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  1. #1

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    Follow-up on Binary Compatibility

    I've been able to successfully implement Binary-Compatibility to prevent Class ID changes between object compilations. I reviewed the conditions under which compatibility will fail.

    In summary, as I understand it, binary-compatibility will be maintained between compilations if the public interfaces (properties, functions and subroutines) to an object remain unchanged. Changes would include names of the properties, functions and subroutines, and the number and names of arguments to functions and subroutines.

    The question to the forum; is the summary correct?

    Please advise as to corrections.

    Thanks, Mickey

  2. #2
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    Re: Follow-up on Binary Compatibility

    That's correct as far as I know. Unfortunately I think this includes public enumerations too. Although I wonder if there's ways around that.
    Imagine what it would be like to set breakpoints in, or step through subclassing code;
    and then being able to hit stop/end/debug or continue, without crashing the IDE.

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  3. #3
    VB-aholic & Lovin' It LaVolpe's Avatar
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    Re: Follow-up on Binary Compatibility

    Quote Originally Posted by MickeyXm View Post
    The question to the forum; is the summary correct?
    Yes. If including public UDT (type defs), can't change those either (applies to DLL, OCX). I also believe that changing public enumerations is a restriction. If others chime in and say I'm wrong, then so be it and ignore the last paragraph below.

    In short, need to tweak a public method signature: don't. Instead, create a new public method like Microsoft often does, appending Ex or 2 or something else to the name. Example. Navigate2 in the IWebBrowser class

    If you want to add more items to an enumeration, create a new enumeration with just the new items or copy all the items from a previous enumeration, changing their names slightly, then add the new items.

    Edited: Dex beat me to it, regarding enums
    Last edited by LaVolpe; Jul 9th, 2018 at 09:15 AM.
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  4. #4

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    Re: Follow-up on Binary Compatibility

    Thanks for all the great input; I'll add enumerations to the list.

    One other thing, if after a compilation, compatibility fails does the IDE create a new Class ID immediately, or does it allow for corrections to be made; if for example, a public element was mistakenly changed?

    Additionally, assuming a new Class ID is created, if the mistake is corrected and compatibility is restored, does the original Class ID come back into effect?
    Last edited by MickeyXm; Jul 9th, 2018 at 09:39 AM.

  5. #5
    PowerPoster techgnome's Avatar
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    Re: Follow-up on Binary Compatibility

    If you do something to break compatibility, you will know when you compile. The compiler will let you know. It will be painfully obvious. And since the compile failed, no new ClassID will have been created.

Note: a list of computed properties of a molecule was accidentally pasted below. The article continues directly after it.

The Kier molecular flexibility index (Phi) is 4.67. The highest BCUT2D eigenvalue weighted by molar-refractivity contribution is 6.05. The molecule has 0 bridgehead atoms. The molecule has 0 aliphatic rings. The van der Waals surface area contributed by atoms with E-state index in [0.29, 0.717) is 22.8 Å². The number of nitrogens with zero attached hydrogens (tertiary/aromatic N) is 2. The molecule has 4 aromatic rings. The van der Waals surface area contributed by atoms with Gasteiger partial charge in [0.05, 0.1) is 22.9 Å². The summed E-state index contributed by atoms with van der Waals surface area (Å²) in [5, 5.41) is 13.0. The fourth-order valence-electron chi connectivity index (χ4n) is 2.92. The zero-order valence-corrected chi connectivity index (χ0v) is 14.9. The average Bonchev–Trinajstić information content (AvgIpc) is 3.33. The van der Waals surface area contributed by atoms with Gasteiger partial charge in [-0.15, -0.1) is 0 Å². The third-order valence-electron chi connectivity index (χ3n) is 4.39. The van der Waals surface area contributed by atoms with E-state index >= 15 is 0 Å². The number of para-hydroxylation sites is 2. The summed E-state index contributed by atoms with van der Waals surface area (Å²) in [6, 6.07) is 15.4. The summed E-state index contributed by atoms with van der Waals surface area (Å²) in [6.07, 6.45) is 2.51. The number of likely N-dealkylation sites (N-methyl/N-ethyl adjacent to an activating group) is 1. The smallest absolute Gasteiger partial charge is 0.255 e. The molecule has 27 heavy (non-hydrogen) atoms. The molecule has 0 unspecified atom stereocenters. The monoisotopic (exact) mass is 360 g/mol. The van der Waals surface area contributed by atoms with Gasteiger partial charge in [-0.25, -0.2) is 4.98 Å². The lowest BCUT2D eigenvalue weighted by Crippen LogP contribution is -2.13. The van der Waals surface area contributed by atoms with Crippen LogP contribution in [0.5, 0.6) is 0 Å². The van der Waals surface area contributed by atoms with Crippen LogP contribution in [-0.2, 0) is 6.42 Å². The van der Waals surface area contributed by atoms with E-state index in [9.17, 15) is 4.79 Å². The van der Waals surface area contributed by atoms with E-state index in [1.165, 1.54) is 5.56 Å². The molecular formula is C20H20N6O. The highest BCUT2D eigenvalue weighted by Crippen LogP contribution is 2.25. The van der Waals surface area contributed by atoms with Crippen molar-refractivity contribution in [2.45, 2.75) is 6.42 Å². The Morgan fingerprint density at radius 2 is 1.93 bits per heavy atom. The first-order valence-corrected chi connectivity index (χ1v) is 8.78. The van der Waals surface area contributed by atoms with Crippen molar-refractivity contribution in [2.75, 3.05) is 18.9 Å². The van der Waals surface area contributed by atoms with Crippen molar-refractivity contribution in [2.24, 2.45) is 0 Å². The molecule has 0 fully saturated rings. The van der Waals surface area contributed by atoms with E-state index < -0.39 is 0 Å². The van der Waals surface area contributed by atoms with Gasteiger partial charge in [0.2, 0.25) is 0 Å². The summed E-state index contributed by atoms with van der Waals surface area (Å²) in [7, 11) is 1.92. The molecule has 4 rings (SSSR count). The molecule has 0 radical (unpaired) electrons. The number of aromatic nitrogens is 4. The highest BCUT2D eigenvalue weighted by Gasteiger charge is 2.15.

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  6. #6
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    Re: Follow-up on Binary Compatibility

    If a build is going to break Binary compatibility, VB will tell you so before it does so.

    If I recall correctly, it offers you the change to break compatibility, or "downgrade" it to "Project" Compatibility (although I never really got my head around what that one does) or to cancel because, as you say, you may well have done something by mistake.

    As far as I know, there is no way to "recover" the previously used Class ID[s], Interface ID[s] and Type Library ID[s] involved; all being GUIDs, once they're changed, they're changed for good.

    Regards, Phill W.

  7. #7
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    Re: Follow-up on Binary Compatibility

    Type libraries have a LIBID and Major & Minor versions that are significant as well.

    Once again I suggest you look at the SyncCmpt IDE add-in and the document that comes with it.

  8. #8

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    Re: Follow-up on Binary Compatibility

    Thanks again for all the great information. I was hoping the compiler, on detecting the binary mismatch would not only flag it, but not create a new binary and hence a new Class ID.

    BTW: If you've had a lot of clutter built up in the Registry of extraneous classes, prior to using binary compatibility, I've found it convenient to temporally rename the project folder, then run a Registry cleaner (I've used GlarySoft, now Glary Utilities with great success). This will remove all the extraneous Class ID's. Then all you need to do is name the project folder back to the original, and recompile the ActiveX, and re-reference the client. Perhaps this is a well known procedure.

  9. #9
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    Re: Follow-up on Binary Compatibility

    > "I was hoping the compiler ... would not only flag it, but not create a new binary and hence a new Class ID."

    That is how it behaves.

    See this posting for a sample of the warning dialog that it displays before breaking everything. (The Poster's issue is different - it's just the image I'm interested in).

    Regards, Phill W.

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